Football

Adem Ljajic | Miserable martyr or misunderstood?

Ljajic has endured quite a month. (©GettyImages)
Ljajic has endured quite a month. (©GettyImages).

Adem Ljajic has had quite an eventful month. Firstly, the Serbian starlet was attacked by former Fiorentina manager Delio Rossi, then he was banished from the international scene by head coach Sinisa Mihajlovic after refusing to sing the national anthem.

The 20-year-old, a Slav Muslim from southern Serbia's ethnically mixed region of Sandzak bordering Bosnia and Montenegro, has hit the headlines again after his failure to comply with strict rules outlined by his national team boss prior to Saturday's 2-0 friendly defeat against Spain.

Mihajlovic was only appointed Serbia boss last week, but, famed as a tough taskmaster, the coach immediately issued a set of rules to be signed by all players and staff, and the first item on the agenda was that everyone had to sing the national anthem.

The game against the reigning European champions in the Swiss city of Saint Gallen was the first of three games on Serbia's tour designed as a build-up for the 2014 World Cup qualifiers, after their failure to reach this summer's European Championships in Poland and Ukraine.

Serbia play France away on Thursday before a meeting with Sweden on June 5, prior to kicking off their World Cup qualifying campaign in a group alongside neighbours Croatia and Macedonia, as well as Belgium, Scotland and Wales.

A statement from the Serbian Football Federation announced that in failing to sing the anthem, Ljajic had breached the team's code of conduct: "Ljajic has been sent home from the team's European tour and the decision is based on Mihajlovic's rulebook stipulating a code of conduct which Ljajic has breached.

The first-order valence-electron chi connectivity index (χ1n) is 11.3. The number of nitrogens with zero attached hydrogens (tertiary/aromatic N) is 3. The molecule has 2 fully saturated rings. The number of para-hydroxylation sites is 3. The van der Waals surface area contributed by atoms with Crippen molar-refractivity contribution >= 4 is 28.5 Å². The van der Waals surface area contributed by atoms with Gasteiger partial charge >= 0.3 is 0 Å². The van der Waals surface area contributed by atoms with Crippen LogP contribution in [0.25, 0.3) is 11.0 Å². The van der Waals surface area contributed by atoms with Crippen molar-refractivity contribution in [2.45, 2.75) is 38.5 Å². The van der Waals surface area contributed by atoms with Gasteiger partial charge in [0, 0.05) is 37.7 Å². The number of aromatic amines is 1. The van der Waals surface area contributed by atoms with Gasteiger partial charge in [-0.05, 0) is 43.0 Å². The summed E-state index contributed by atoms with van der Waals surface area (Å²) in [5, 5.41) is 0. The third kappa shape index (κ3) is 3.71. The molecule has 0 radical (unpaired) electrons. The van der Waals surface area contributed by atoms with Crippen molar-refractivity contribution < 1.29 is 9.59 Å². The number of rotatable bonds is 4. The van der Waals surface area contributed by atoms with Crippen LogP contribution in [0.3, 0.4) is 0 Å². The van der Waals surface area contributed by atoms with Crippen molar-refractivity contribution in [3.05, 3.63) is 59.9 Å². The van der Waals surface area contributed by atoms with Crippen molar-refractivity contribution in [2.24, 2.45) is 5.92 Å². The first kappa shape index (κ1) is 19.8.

"Ljajic has told Mihajlovic he refused to sing the national anthem out of personal beliefs and that there would be no change in his position regarding the matter.

"The player will only be allowed to return to the national team if he changes his attitude and officially notifies Mihajlovic that he has done so. Then when his form merits it, he can return."

Earlier this month, the Serbian FA issued a staunch defence of Ljajic when he was repeatedly punched by club coach Delio Rossi after he sarcastically applauded him having been substituted midway through the first-half of La Viola's 2-2 draw with relegated Novara in Serie A.

Rossi was labelled a "disgrace to all football professionals" and was swiftly sacked for his actions.

 

The attacking midfielder had been tipped for a bright future in the game, and was set to join Premier League giants Manchester United from former club Partizan Belgrade in January 2010. But, Sir Alex Ferguson withdrew the option to sign him one month prior to the transfer.

Ljajic instead moved to Fiorentina on a five-year deal for a fee of around €8million, but has struggled to establish himself in Italy, with his off-field antics casting further doubt over his long-term future in Florence.

On his return from the national squad and mobbed by journalists at the airport in Switzerland, Ljajic attempted to explain his actions surrounding the latest incident:

"I'm sorry. I love Serbia, but I have to respect my beliefs. I've always wanted to play for this country. The coach asked me to sing the national anthem, but if you do not respect yourself, no one can respect you."

Ljajic has made just seven appearances for the senior Serbian side, and whilst his international career is still in its relative infancy, the chances he will wear the national team colours again, certainly under the Mihajlovic regime, seems very unlikely indeed.

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